I just moved to the Bay Area a few months ago, so when friends come from out of town, they're pretty underwhelmed with my abilities as a tour guide.

But not last weekend. My visitors wanted to have brunch somewhere with "a great view." So I plugged [brunch "great view"] into Google Local, and was pleasantly surprised with the results. Not only was brunch delicious, but we had that "great view" my friends were looking for. Best of all, now they actually think I know my way around the city. (At least until they see this.)

What's cool about Google Local is that you can go beyond standard categories like restaurant or hotel to search more specifically for things like [brick oven pizza] or [inexpensive hotel]. Very handy, especially if you're a budding tour guide like me.


Data centers are not the most visually stimulating environments, and Google's are no exception. After all, they house computers, and the walls, ceilings, and floors are invariably stark white, or some minor monochromatic variation. So imagine this dream scenario for me: I'm a painter, apart from my day job as a data center technician, which keeps me busy swapping out parts and running cable. And we'd just set up a new Google data center in an undisclosed location.

Hardware Ops colleague 1: "So, we basically own this space and can do anything we want, right?"

HO 2: "Yup."

HO 1: "We should get a big old Google banner in here, or paint one on the wall. Even cooler, we should paint a mural. Hey, Ben, you like to paint, why don't you do something?"

Though I didn't take this challenge too seriously at first, I couldn't help playing around with some ideas. If you've been in a data center, you know there is a lot of wire, and racks with stacks of servers in them. I had some experience running websites and had seen evidence of the Googlebot hitting my own websites. Some kind of robot icon could be a neat starting point. Then I pondered the question: what does Google do? The grossly simplified answer that I came up with is Google connects the world with the Internet.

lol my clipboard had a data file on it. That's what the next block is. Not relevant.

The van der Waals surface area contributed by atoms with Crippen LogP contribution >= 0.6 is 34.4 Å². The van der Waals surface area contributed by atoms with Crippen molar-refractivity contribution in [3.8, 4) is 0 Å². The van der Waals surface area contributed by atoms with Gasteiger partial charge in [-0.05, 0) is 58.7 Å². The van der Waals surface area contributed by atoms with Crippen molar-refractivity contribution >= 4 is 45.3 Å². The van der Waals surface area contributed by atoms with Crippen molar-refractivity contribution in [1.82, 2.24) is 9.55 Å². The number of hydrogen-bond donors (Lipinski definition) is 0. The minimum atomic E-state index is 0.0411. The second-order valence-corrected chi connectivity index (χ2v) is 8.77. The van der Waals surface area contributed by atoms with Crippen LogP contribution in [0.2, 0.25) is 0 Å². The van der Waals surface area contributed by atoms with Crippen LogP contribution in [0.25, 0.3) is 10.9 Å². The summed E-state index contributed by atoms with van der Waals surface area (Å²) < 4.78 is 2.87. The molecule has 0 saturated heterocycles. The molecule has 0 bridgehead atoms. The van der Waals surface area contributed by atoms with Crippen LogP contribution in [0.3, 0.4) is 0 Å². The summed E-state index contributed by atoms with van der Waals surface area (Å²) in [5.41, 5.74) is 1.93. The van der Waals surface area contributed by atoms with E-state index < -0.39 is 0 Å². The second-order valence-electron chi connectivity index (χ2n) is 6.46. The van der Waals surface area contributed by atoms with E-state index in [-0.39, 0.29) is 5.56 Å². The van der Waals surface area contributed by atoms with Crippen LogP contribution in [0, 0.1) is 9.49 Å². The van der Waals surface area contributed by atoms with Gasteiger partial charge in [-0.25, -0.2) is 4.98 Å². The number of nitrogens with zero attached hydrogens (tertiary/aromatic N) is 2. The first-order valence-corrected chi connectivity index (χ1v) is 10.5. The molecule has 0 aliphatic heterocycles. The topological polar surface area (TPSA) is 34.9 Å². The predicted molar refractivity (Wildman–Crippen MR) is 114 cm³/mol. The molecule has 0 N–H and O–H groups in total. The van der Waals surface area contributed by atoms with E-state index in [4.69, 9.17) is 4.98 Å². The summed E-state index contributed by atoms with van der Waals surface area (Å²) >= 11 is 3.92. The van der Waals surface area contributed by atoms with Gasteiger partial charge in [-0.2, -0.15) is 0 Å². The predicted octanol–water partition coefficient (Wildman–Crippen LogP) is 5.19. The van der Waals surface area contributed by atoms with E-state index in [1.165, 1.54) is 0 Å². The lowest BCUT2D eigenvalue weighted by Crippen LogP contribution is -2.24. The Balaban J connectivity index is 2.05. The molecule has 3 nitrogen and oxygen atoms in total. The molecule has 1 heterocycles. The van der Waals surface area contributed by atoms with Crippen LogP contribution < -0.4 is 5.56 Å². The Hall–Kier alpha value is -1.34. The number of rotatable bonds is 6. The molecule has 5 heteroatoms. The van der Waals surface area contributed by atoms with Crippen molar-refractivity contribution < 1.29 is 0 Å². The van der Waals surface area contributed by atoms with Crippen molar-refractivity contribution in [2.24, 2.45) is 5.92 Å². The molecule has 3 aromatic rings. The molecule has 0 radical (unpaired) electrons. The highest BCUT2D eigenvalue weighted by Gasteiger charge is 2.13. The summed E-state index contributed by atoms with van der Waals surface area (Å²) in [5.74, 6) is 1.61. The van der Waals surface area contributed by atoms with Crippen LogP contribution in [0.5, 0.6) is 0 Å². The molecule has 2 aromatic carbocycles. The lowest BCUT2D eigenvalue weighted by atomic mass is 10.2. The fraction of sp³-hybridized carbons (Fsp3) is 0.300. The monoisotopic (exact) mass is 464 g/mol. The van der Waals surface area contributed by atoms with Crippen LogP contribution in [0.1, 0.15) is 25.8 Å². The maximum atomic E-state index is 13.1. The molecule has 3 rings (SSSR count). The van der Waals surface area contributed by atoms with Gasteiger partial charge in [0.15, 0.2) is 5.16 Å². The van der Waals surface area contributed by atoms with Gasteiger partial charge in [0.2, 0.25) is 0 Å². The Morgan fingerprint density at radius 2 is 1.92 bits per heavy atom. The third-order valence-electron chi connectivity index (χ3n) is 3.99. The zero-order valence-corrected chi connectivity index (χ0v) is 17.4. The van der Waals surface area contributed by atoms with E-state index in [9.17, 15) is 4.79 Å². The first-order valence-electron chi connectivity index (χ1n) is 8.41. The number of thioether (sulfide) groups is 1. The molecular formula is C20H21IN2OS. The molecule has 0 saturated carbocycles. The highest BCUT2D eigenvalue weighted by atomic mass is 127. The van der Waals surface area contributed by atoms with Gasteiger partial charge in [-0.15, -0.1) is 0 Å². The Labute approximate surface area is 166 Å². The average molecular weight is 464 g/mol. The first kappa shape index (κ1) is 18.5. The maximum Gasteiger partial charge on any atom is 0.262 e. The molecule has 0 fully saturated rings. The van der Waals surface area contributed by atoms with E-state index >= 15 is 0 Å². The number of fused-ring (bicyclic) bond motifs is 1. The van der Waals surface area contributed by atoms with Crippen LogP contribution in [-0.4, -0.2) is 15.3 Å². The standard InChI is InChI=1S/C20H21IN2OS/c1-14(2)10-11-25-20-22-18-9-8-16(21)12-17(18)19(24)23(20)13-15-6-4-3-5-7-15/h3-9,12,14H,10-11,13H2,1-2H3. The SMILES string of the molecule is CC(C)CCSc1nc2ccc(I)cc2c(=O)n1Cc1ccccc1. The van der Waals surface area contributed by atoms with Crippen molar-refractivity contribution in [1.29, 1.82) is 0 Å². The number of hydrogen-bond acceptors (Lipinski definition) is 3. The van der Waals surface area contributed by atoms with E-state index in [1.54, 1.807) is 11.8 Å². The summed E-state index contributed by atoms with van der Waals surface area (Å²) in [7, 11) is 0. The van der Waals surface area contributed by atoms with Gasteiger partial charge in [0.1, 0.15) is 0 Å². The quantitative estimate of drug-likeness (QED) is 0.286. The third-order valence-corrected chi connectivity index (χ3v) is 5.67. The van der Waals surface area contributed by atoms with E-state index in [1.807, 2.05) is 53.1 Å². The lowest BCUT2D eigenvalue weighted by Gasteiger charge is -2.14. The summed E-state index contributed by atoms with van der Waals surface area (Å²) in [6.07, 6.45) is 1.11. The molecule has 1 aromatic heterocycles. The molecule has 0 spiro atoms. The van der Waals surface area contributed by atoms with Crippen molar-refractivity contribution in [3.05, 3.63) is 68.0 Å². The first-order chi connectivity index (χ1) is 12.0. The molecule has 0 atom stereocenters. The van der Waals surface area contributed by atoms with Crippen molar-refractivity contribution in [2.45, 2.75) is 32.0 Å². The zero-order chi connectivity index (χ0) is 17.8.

It all snapped into place: the idea of a robot, connecting a world with the Internet, with wires, that connect to big cabinets of computers. It was not hard then to make the leap to representing the internet as a world, or globe, made up of pages. So I drew up a design and the manager said, "That's great. Go for it."


Then, while everyone was away for the annual ski trip, I started by taking the basic drawing, drawing a grid over it, and translating the units of the grid to the wall.


I did the initial drawing with charcoal pencil, which was easy to remove with an eraser. I used a regular carpenter's level, held up to the wall, to get all the lines straight. Once I had the drawing down, I used masking tape to stencil out certain shapes. This allowed me to rapidly paint into those shapes, and when I pulled off the tape, I got very clean and straight lines.


The whole thing took 70 hours of work. It's 8' high x 22' long.


Now our data center isn't so stark anymore - and I'm looking for another empty wall.


I suspect that when people think of New York, they think of Wall Street finance, Broadway shows, fashion, TV news. Probably "innovative software development" doesn't spring to mind. But hidden away in a Times Square high-rise, more than 80 software engineers are coding up some exciting Google products. If we told you *everything* we're working on, it'd spoil the surprise (hint: keep an eye on Google Labs). Recently, we've launched Google Q&A, My Search History, Web Definitions, and Local Search, including the UK version earlier this week.